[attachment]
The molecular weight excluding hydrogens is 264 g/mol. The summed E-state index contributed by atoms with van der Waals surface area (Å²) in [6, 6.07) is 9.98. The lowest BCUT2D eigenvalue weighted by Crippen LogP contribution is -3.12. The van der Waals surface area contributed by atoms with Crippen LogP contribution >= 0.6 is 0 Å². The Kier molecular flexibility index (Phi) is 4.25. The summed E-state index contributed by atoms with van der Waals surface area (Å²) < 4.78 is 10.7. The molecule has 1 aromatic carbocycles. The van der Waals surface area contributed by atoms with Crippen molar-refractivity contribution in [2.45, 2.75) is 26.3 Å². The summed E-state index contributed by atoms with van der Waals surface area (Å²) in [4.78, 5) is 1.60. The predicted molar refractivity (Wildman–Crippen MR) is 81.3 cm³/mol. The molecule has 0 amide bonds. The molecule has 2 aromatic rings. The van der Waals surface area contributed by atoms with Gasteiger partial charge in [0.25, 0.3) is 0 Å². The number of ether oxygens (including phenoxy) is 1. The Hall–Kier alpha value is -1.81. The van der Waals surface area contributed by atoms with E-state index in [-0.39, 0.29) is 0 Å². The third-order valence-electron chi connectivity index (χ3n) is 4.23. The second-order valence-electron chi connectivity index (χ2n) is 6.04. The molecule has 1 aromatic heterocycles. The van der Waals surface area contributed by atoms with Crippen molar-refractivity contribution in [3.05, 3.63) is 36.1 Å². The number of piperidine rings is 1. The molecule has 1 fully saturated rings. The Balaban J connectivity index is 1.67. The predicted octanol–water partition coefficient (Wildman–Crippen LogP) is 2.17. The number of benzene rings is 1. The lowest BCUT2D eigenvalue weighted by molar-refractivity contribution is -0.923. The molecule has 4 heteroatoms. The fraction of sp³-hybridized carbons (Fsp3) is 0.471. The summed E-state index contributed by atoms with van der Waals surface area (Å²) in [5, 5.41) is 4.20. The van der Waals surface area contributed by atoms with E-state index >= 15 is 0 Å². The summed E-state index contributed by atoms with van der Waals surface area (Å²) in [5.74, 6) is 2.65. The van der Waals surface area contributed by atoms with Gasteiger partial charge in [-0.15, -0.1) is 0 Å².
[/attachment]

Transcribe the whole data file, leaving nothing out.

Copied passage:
The molecular weight excluding hydrogens is 264 g/mol. The summed E-state index contributed by atoms with van der Waals surface area (Å²) in [6, 6.07) is 9.98. The lowest BCUT2D eigenvalue weighted by Crippen LogP contribution is -3.12. The van der Waals surface area contributed by atoms with Crippen LogP contribution >= 0.6 is 0 Å². The Kier molecular flexibility index (Phi) is 4.25. The summed E-state index contributed by atoms with van der Waals surface area (Å²) < 4.78 is 10.7. The molecule has 1 aromatic carbocycles. The van der Waals surface area contributed by atoms with Crippen molar-refractivity contribution in [2.45, 2.75) is 26.3 Å². The summed E-state index contributed by atoms with van der Waals surface area (Å²) in [4.78, 5) is 1.60. The predicted molar refractivity (Wildman–Crippen MR) is 81.3 cm³/mol. The molecule has 0 amide bonds. The molecule has 2 aromatic rings. The van der Waals surface area contributed by atoms with Gasteiger partial charge in [0.25, 0.3) is 0 Å². The number of ether oxygens (including phenoxy) is 1. The Hall–Kier alpha value is -1.81. The van der Waals surface area contributed by atoms with E-state index in [-0.39, 0.29) is 0 Å². The third-order valence-electron chi connectivity index (χ3n) is 4.23. The second-order valence-electron chi connectivity index (χ2n) is 6.04. The molecule has 1 aromatic heterocycles. The van der Waals surface area contributed by atoms with Crippen molar-refractivity contribution in [3.05, 3.63) is 36.1 Å². The number of piperidine rings is 1. The molecule has 1 fully saturated rings. The Balaban J connectivity index is 1.67. The predicted octanol–water partition coefficient (Wildman–Crippen LogP) is 2.17. The number of benzene rings is 1. The lowest BCUT2D eigenvalue weighted by molar-refractivity contribution is -0.923. The molecule has 4 heteroatoms. The fraction of sp³-hybridized carbons (Fsp3) is 0.471. The summed E-state index contributed by atoms with van der Waals surface area (Å²) in [5, 5.41) is 4.20. The van der Waals surface area contributed by atoms with E-state index >= 15 is 0 Å². The summed E-state index contributed by atoms with van der Waals surface area (Å²) in [5.74, 6) is 2.65. The van der Waals surface area contributed by atoms with Gasteiger partial charge in [-0.15, -0.1) is 0 Å².